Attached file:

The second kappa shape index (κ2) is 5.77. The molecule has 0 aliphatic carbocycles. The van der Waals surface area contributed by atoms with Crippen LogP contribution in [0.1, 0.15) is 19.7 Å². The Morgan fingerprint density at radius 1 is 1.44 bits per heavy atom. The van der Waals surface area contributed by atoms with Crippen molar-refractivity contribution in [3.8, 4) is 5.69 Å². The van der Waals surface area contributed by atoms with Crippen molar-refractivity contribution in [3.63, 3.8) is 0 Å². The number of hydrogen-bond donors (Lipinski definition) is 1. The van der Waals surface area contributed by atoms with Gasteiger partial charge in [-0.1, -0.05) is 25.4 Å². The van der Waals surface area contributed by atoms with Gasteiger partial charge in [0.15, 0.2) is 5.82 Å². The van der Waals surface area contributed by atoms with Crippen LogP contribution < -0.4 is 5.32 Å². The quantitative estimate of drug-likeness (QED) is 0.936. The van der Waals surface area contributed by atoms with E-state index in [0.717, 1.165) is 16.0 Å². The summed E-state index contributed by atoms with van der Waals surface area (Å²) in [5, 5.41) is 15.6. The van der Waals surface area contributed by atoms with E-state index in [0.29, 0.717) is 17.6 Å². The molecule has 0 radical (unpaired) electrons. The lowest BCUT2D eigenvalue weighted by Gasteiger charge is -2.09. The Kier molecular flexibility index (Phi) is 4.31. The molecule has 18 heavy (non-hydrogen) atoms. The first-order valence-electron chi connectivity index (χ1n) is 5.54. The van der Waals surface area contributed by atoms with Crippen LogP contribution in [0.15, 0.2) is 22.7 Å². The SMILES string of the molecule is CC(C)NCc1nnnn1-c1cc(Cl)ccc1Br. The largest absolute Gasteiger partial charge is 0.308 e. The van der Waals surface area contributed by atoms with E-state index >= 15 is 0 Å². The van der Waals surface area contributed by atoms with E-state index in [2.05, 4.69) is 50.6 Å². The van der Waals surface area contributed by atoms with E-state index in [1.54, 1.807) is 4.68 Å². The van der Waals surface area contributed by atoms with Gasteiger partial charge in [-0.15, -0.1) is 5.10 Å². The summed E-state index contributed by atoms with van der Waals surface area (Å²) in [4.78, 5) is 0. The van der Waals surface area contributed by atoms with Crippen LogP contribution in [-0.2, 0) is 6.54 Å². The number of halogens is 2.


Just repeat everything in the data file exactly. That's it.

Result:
The second kappa shape index (κ2) is 5.77. The molecule has 0 aliphatic carbocycles. The van der Waals surface area contributed by atoms with Crippen LogP contribution in [0.1, 0.15) is 19.7 Å². The Morgan fingerprint density at radius 1 is 1.44 bits per heavy atom. The van der Waals surface area contributed by atoms with Crippen molar-refractivity contribution in [3.8, 4) is 5.69 Å². The van der Waals surface area contributed by atoms with Crippen molar-refractivity contribution in [3.63, 3.8) is 0 Å². The number of hydrogen-bond donors (Lipinski definition) is 1. The van der Waals surface area contributed by atoms with Gasteiger partial charge in [-0.1, -0.05) is 25.4 Å². The van der Waals surface area contributed by atoms with Gasteiger partial charge in [0.15, 0.2) is 5.82 Å². The van der Waals surface area contributed by atoms with Crippen LogP contribution < -0.4 is 5.32 Å². The quantitative estimate of drug-likeness (QED) is 0.936. The van der Waals surface area contributed by atoms with E-state index in [0.717, 1.165) is 16.0 Å². The summed E-state index contributed by atoms with van der Waals surface area (Å²) in [5, 5.41) is 15.6. The van der Waals surface area contributed by atoms with E-state index in [0.29, 0.717) is 17.6 Å². The molecule has 0 radical (unpaired) electrons. The lowest BCUT2D eigenvalue weighted by Gasteiger charge is -2.09. The Kier molecular flexibility index (Phi) is 4.31. The molecule has 18 heavy (non-hydrogen) atoms. The first-order valence-electron chi connectivity index (χ1n) is 5.54. The van der Waals surface area contributed by atoms with Crippen LogP contribution in [0.15, 0.2) is 22.7 Å². The SMILES string of the molecule is CC(C)NCc1nnnn1-c1cc(Cl)ccc1Br. The largest absolute Gasteiger partial charge is 0.308 e. The van der Waals surface area contributed by atoms with E-state index >= 15 is 0 Å². The van der Waals surface area contributed by atoms with E-state index in [2.05, 4.69) is 50.6 Å². The van der Waals surface area contributed by atoms with E-state index in [1.54, 1.807) is 4.68 Å². The van der Waals surface area contributed by atoms with Gasteiger partial charge in [-0.15, -0.1) is 5.10 Å². The summed E-state index contributed by atoms with van der Waals surface area (Å²) in [4.78, 5) is 0. The van der Waals surface area contributed by atoms with Crippen LogP contribution in [-0.2, 0) is 6.54 Å². The number of halogens is 2.